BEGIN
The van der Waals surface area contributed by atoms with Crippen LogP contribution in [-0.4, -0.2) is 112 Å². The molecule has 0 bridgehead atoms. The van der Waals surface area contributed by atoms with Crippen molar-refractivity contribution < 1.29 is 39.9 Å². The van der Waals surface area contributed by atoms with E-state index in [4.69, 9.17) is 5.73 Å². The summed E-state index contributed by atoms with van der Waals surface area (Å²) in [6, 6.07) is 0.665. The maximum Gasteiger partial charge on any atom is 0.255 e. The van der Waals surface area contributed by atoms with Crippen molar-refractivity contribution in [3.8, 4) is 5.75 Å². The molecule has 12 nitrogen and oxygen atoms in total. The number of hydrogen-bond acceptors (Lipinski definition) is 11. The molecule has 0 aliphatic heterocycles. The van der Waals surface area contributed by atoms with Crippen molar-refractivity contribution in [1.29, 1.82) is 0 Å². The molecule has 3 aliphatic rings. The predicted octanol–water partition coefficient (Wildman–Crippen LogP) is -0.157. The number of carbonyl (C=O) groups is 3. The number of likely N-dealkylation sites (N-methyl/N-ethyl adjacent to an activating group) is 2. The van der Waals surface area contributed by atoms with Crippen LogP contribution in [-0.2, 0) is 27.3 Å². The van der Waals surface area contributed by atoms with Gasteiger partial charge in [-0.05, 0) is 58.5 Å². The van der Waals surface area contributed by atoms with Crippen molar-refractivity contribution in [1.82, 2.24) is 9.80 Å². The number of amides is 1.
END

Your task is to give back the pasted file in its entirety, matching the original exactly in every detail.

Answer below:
The van der Waals surface area contributed by atoms with Crippen LogP contribution in [-0.4, -0.2) is 112 Å². The molecule has 0 bridgehead atoms. The van der Waals surface area contributed by atoms with Crippen molar-refractivity contribution < 1.29 is 39.9 Å². The van der Waals surface area contributed by atoms with E-state index in [4.69, 9.17) is 5.73 Å². The summed E-state index contributed by atoms with van der Waals surface area (Å²) in [6, 6.07) is 0.665. The maximum Gasteiger partial charge on any atom is 0.255 e. The van der Waals surface area contributed by atoms with Crippen molar-refractivity contribution in [3.8, 4) is 5.75 Å². The molecule has 12 nitrogen and oxygen atoms in total. The number of hydrogen-bond acceptors (Lipinski definition) is 11. The molecule has 0 aliphatic heterocycles. The van der Waals surface area contributed by atoms with Crippen molar-refractivity contribution in [1.29, 1.82) is 0 Å². The molecule has 3 aliphatic rings. The predicted octanol–water partition coefficient (Wildman–Crippen LogP) is -0.157. The number of carbonyl (C=O) groups is 3. The number of likely N-dealkylation sites (N-methyl/N-ethyl adjacent to an activating group) is 2. The van der Waals surface area contributed by atoms with Crippen LogP contribution in [-0.2, 0) is 27.3 Å². The van der Waals surface area contributed by atoms with Gasteiger partial charge in [-0.05, 0) is 58.5 Å². The van der Waals surface area contributed by atoms with Crippen molar-refractivity contribution in [1.82, 2.24) is 9.80 Å². The number of amides is 1.